John Krasinski’s 2018 horror film was given a 4K release on 10-Jul-18. For those who have not seen the film, it revolves around a father (Krasinski) and a mother (Emily Blunt) who struggle to survive and raise their children (Millicent Simmonds and Noah Jupe) in a post-apocalyptic world inhabited by blind monsters with an acute sense of hearing. When it was originally released, on April 6, 2018, it grossed over $340 million worldwide and received critical acclaim.
It was chosen by both the National Board of Review and the American Film Institute as one of the top ten films of 2018. It also received several award nominations, including…
- Golden Globe Award for Best Original Score
- Producers Guild of America Award for Best Theatrical Motion Picture
- Writers Guild of America Award for Best Original Screenplay
- Screen Actors Guild Award for Outstanding Performance by a Female Actor in a Supporting Role for Blunt, which she later won
- It was nominated for a BAFTA Award for Best Sound at the 72nd BAFTA Awards
- Academy Award for Best Sound Editing at the 91st Academy Awards.
As of this review, this film can only be rented or purchased digitally.
The issue with digital copies is that when one watches movies at home via streaming, both video and audio quality can be lost depending on the internet service or even the streaming service, itself. This is due to compression as the picture and sound information have to be processed in a way to send it over the internet. On top of that, the content has to be there. To get authentic 4K content on Netflix, one must pay for their premium subscription and then your internet needs to be able to handle it.
Both Netflix and Disney+ say that at least 25 megabits per second are needed to stream Ultra HD content and Amazon needs at least 15 Mbps to watch videos in UHD. The amount that a provider flouts is if the streaming hooked up directly to the router and is the only device on it. Additionally, any wifi is about 70% as fast, at maximum, and there are more confounding factors such as the type of router. While streaming does provide a convenience factor, viewing content on a 4KUHD is the best way to view and hear a movie.
The film is 95 minutes was filmed on 35mm but was only mastered to a 2K digital intermediate. It has a 2.39:1 aspect ratio so it will have black letter bars. In comparison to the Blu-ray, the upscale with Dolby-Vision is only slightly better but it is still the best it has looked. The UHD makes the details of the movie more fine and sharp. The colors are more intense and the background fall foliage stands out a lot.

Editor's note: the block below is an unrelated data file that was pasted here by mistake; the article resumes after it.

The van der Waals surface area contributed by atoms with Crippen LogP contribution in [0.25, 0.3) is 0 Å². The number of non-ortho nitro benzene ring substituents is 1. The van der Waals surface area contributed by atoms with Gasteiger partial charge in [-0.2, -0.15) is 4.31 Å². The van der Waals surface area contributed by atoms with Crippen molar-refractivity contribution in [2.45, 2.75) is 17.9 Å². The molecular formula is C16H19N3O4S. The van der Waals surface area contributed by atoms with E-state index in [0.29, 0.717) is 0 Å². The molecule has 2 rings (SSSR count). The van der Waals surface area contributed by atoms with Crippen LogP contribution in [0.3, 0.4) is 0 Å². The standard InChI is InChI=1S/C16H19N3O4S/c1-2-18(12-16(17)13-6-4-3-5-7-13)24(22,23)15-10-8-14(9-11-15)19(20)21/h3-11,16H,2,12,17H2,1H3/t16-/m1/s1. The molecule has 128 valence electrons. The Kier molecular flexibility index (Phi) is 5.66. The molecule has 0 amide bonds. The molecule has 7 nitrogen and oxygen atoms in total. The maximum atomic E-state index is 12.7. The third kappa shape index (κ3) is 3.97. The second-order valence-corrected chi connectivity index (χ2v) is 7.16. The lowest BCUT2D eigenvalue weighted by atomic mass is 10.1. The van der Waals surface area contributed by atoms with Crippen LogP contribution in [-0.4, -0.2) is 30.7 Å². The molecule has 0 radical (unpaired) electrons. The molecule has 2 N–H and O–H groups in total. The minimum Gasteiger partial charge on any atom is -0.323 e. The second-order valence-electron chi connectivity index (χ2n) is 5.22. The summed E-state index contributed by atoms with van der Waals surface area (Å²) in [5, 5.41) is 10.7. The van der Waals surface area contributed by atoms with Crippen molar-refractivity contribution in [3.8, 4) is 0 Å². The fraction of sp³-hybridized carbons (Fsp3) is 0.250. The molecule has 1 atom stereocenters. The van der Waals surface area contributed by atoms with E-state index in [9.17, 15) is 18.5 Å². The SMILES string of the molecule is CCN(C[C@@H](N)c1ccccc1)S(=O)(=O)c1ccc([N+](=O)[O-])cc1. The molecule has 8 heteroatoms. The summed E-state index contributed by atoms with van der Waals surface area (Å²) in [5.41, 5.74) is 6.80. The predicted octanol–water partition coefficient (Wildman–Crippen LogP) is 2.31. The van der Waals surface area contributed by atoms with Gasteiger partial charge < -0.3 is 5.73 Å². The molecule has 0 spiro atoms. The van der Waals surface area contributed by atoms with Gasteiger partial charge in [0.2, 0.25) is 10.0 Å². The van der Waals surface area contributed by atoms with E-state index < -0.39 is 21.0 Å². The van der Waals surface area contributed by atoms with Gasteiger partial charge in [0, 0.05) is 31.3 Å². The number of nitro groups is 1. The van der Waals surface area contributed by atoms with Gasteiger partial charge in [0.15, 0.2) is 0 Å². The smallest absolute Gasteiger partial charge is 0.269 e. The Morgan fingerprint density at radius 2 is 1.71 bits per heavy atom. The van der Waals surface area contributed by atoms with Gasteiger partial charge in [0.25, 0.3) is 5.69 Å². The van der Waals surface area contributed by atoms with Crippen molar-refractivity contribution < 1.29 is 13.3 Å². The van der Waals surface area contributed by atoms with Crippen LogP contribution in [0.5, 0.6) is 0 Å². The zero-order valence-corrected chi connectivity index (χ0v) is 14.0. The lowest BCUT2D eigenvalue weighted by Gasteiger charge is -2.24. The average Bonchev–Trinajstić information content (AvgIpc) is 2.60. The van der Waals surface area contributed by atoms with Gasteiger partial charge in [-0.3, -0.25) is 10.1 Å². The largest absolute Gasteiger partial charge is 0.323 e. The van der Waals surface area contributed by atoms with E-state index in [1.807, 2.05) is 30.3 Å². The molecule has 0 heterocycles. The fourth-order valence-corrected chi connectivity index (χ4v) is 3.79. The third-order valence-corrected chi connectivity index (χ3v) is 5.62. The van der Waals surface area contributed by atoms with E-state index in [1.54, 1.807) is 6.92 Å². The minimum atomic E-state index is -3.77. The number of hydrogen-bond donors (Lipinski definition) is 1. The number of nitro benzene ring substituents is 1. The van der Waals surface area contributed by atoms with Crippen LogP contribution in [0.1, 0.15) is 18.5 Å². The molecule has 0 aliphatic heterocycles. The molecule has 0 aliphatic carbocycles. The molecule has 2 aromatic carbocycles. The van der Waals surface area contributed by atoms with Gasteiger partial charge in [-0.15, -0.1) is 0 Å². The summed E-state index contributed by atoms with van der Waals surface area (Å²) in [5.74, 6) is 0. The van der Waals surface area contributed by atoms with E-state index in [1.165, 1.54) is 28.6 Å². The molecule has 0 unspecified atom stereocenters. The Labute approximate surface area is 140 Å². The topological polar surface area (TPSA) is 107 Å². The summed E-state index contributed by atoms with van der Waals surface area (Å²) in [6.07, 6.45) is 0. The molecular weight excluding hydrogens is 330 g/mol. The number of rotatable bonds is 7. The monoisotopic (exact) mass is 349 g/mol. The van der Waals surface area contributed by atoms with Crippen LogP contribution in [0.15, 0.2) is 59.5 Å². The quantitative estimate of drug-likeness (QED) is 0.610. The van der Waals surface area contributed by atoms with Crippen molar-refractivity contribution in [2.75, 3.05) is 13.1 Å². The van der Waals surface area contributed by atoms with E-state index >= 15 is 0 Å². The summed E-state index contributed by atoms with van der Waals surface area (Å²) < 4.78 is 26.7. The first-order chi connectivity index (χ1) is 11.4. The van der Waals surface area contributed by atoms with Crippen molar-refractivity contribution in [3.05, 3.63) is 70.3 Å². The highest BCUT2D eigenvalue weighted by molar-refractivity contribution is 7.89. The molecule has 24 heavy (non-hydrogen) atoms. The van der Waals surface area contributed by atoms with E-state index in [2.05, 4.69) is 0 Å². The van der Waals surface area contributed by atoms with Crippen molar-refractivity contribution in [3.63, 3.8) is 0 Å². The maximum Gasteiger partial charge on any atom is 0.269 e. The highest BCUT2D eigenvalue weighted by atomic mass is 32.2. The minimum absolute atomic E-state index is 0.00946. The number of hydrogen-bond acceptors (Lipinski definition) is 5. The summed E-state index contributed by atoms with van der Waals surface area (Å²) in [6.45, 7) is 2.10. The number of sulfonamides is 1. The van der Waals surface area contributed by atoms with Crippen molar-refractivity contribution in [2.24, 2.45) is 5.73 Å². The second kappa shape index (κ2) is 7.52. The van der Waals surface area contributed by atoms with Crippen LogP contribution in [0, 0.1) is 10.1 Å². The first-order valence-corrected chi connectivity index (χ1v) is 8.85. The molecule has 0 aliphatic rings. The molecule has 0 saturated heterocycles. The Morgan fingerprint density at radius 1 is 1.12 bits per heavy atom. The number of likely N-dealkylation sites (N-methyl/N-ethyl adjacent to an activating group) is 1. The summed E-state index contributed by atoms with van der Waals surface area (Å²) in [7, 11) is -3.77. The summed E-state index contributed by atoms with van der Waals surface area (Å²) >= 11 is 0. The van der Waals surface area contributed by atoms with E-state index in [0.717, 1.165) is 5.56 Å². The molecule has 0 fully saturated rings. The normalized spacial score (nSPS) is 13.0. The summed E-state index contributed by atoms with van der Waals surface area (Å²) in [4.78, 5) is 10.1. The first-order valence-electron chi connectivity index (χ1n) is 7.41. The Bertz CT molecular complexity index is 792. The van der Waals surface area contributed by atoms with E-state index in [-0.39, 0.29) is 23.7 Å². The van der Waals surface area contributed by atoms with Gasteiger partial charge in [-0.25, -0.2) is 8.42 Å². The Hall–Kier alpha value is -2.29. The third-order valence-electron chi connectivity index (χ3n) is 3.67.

It brings out the family’s hot country surroundings. The red lights when Evelyn is about to give birth give the final act of the film more a more dramatic feel and the blood that is shown is also darker and more realistic looking. To be honest, these improvements are not eye-opening in comparison to the Blu-ray even though the entire movie was shot on film. The 4K does look a tad bit better but it’s not too drastic.
While the movie, itself, is not about loud sounds, the Dolby Atmos soundtrack is perhaps the best thing about the physical release. Compared to most Atmos audio tracks, this one uses the lack of sound and noises to create its viewing experience. The audience isn’t meant to have loud sounds at every moment and it is able to create this feeling of dread. Ambient sounds such as the rustling of leaves or birds chirping do provide the surround dome experience one would want from an Atmos track.
However, when the aliens attack, the sound is reference quality as they are perfectly used by the surround system. Their footsteps move through them to supplement the ambient dome experience. The score by Marco Beltrami sores throughout these moments and will really push any subwoofers to their limits. This is what makes this movie worth it though the Atmos track is on the standard Blu-ray.
Reading the Quiet (HD, 15 min): Standard featurette made of BTS footage and cast & crew interviews discussing the plot, its themes, the performances, and other aspects of the production.
The Sound of Darkness (HD, 12 min): A piece on creating and editing the sound design concentrating on the film’s creative effects, lack of dialogue, and the score.
A Reason for Silence (HD, 8 min): Featurette on the alien creatures.
This movie is a fantastic viewing experience and should be watched by almost everyone. While the 4K UHD release of the movie is the best it has looked, it isn’t that much of an improvement over the Blu-ray, and the same reference Atmos track is on that disk as well. If one hasn’t bought it before, the 4K UHD is worth it for the best-looking product but if one only needs to upgrade, wait for a sale to take it on.
Click here to purchase.
About the reviewer:
My name is Dre, aka The Formal Review, and I am a huge home entertainment and physical media enthusiast. I have been a cinephile since childhood and have studied science, film, art, and mathematics. You can follow me on social media (@theformalreview) for my movie analyses.
LATEST EPISODES OF THE FORMAL REVIEW
How I review 4K UHD:
I will write about the movies that I own that either I buy or already own. If a reader wants me to review a specific movie, I will. No matter if it’s good or bad, I will be honest and if it is worth the upgrade over the prior releases and/or streaming. The rating scale for each section is on a simple 1-5 and 5 is kept for the reference quality movies. The overall score is then the average number of the three which is either rounded up or rounded down. The score is then put on this word scale.
5: Reference Quality/The Best/Must Own
4: Not reference but worth buying/upgrading at full price
3: Worth Buying/Upgrading but wait for a sale
2: Fans Only
1: Skip it unless you absolutely need it.
Equipment Used for Review: